Abdul Jalil first sensed what was fomenting in Day Mirdad when two members of a council of elders on which he served received letters from the Taliban warning them to stop collaborating with the government. “Slowly, slowly, insecurity grew,” he says.

As the U.S. military shifted its focus to Iraq in the mid-Aughts, animosity toward the outsiders began to coalesce into coordinated revolt. Former Taliban fighters recovered weapons they’d abandoned in 2001 and reorganized into small units. Because the Americans had little permanent presence in rural Wardak, early insurgents adopted hit-and-run tactics against convoys on the Kabul–Kandahar highway. Meanwhile, more senior members began recruiting and establishing shadow administrations in various districts.

As the American footprint in Wardak increased—first in 2009, when as many as two thousand American soldiers were deployed to the province, and again in 2010, following Obama’s troop surge—so did the Taliban’s ability to recruit new and increasingly aggrieved fighters. By 2011, violence was surging. Taliban fighters downed a U.S. Chinook helicopter in Wardak, killing thirty Americans and eight Afghans in the deadliest incident for American forces in the entire war. The following month, fighters detonated a truck bomb outside a combat outpost, injuring seventy-seven coalition troops. U.S. forces countered with large-scale clearance operations, as well as night raids and air and artillery strikes. After a Green Beret team was accused of human-rights abuses in 2013, antipathy toward the Americans became so acute that then-president Hamid Karzai ordered all U.S. Special Forces out of the province.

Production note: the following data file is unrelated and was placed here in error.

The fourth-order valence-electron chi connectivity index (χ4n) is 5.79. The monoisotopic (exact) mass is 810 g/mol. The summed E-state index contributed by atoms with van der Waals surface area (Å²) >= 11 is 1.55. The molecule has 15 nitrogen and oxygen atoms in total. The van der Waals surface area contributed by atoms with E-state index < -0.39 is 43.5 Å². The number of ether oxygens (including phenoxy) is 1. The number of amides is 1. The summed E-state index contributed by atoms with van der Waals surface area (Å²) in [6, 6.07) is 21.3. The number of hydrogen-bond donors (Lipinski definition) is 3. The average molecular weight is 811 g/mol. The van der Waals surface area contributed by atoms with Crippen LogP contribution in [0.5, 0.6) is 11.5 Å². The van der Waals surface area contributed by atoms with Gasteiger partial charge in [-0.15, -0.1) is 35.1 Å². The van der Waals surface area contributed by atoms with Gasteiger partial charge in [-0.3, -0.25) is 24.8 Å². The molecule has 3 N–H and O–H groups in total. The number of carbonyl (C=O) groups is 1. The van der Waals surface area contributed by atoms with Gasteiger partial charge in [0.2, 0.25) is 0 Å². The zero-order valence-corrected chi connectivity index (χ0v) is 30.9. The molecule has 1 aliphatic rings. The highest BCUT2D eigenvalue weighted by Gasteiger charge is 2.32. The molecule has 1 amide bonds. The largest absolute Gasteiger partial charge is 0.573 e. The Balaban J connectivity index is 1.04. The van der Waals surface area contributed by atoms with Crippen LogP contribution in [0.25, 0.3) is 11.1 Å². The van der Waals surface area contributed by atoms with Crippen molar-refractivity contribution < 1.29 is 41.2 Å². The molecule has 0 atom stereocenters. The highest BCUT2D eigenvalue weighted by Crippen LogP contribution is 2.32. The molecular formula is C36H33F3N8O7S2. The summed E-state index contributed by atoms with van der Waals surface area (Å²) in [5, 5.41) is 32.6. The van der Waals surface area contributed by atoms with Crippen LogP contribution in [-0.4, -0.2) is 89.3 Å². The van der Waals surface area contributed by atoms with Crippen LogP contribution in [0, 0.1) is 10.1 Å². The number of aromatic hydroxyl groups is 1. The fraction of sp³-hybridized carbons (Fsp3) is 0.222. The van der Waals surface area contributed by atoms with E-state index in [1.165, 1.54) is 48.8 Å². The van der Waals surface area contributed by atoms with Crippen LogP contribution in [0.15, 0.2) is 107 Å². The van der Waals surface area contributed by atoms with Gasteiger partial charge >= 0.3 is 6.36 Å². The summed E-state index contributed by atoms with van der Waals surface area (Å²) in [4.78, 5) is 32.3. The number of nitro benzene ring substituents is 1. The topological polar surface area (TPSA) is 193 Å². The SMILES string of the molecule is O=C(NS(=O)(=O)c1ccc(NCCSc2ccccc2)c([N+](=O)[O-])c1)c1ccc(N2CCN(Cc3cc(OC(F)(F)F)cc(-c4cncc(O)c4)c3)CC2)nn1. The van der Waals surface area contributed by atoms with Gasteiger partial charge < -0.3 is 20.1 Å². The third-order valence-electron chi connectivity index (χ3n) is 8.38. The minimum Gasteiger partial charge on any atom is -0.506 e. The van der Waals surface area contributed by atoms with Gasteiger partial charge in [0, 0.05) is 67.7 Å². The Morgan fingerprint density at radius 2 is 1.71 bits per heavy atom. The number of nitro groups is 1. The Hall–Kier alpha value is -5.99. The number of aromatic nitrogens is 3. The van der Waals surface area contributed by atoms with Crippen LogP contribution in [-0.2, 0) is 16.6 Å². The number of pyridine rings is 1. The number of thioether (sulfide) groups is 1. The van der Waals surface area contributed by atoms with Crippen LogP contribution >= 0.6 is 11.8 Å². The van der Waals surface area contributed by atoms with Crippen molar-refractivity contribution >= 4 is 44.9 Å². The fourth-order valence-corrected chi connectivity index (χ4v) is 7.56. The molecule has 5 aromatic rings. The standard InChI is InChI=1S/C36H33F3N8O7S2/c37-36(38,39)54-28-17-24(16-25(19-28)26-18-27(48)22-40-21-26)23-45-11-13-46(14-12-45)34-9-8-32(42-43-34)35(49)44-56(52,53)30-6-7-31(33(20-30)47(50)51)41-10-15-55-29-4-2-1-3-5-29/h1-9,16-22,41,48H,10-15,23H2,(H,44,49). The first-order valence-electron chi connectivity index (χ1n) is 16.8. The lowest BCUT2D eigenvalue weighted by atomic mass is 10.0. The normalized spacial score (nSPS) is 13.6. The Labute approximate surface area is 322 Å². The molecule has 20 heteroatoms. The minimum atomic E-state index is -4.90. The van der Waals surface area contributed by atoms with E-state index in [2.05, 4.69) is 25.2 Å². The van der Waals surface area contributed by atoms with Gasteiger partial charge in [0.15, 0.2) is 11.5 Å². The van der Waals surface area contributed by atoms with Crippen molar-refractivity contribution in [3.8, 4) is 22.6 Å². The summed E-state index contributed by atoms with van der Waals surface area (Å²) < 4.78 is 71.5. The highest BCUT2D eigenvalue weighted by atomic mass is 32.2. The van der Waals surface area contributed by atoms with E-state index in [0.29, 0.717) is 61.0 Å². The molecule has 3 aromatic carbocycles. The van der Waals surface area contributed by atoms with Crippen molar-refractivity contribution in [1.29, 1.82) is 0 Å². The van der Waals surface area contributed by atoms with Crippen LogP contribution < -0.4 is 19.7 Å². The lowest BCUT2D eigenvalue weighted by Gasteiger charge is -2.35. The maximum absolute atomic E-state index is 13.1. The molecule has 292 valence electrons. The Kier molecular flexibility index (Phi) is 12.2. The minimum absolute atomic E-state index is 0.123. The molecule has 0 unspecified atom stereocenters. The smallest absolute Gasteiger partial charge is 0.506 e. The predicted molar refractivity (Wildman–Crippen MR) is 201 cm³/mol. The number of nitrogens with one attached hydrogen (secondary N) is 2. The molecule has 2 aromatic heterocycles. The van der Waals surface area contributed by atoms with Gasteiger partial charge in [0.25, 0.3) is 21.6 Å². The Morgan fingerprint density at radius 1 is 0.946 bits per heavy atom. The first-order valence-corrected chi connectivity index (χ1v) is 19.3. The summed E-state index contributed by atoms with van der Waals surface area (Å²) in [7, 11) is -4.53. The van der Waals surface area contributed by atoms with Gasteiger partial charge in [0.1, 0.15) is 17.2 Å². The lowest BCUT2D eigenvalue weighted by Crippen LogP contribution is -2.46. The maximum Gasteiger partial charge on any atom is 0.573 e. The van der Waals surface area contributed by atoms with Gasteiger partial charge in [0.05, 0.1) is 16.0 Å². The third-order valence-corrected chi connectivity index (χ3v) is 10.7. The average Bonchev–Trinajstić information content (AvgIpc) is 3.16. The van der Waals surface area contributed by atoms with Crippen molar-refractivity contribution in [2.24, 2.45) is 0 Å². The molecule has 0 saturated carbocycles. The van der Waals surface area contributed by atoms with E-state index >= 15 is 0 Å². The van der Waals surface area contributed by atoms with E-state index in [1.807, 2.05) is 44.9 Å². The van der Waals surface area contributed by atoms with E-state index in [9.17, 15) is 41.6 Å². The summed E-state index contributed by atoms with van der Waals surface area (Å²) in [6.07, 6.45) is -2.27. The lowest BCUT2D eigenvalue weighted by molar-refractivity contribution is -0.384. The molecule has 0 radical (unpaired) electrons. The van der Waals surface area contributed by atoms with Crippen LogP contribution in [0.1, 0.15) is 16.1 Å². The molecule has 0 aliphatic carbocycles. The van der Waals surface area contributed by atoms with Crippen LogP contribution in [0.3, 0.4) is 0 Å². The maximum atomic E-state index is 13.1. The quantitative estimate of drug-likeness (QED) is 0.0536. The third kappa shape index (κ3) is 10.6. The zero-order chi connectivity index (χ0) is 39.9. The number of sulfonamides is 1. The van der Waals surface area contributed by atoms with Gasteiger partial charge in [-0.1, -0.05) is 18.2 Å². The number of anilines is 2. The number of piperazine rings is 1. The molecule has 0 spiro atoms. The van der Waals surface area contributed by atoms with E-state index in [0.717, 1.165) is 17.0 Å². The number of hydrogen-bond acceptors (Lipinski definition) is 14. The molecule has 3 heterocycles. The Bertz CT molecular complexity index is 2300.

“At first, there was no support for the Taliban,” says Mullah Omari, a Taliban military commander who currently serves in Day Mirdad. “It was when the Americans started killing civilians that people started supporting us, giving us food, bullets, and offering men.”

All the while, Abdul Jalil and Bibi Karima were raising their family. By 2014, they had eight children: four boys and four girls.

The eldest two, Fawad and Nasratullah, who are now twenty-three and twenty-one, were close but combative. “Most of the time we were fighting,” Nasratullah says, laughing. “Just over little things: a ball, a bicycle. Whenever our father would bring something home, we’d fight over it.”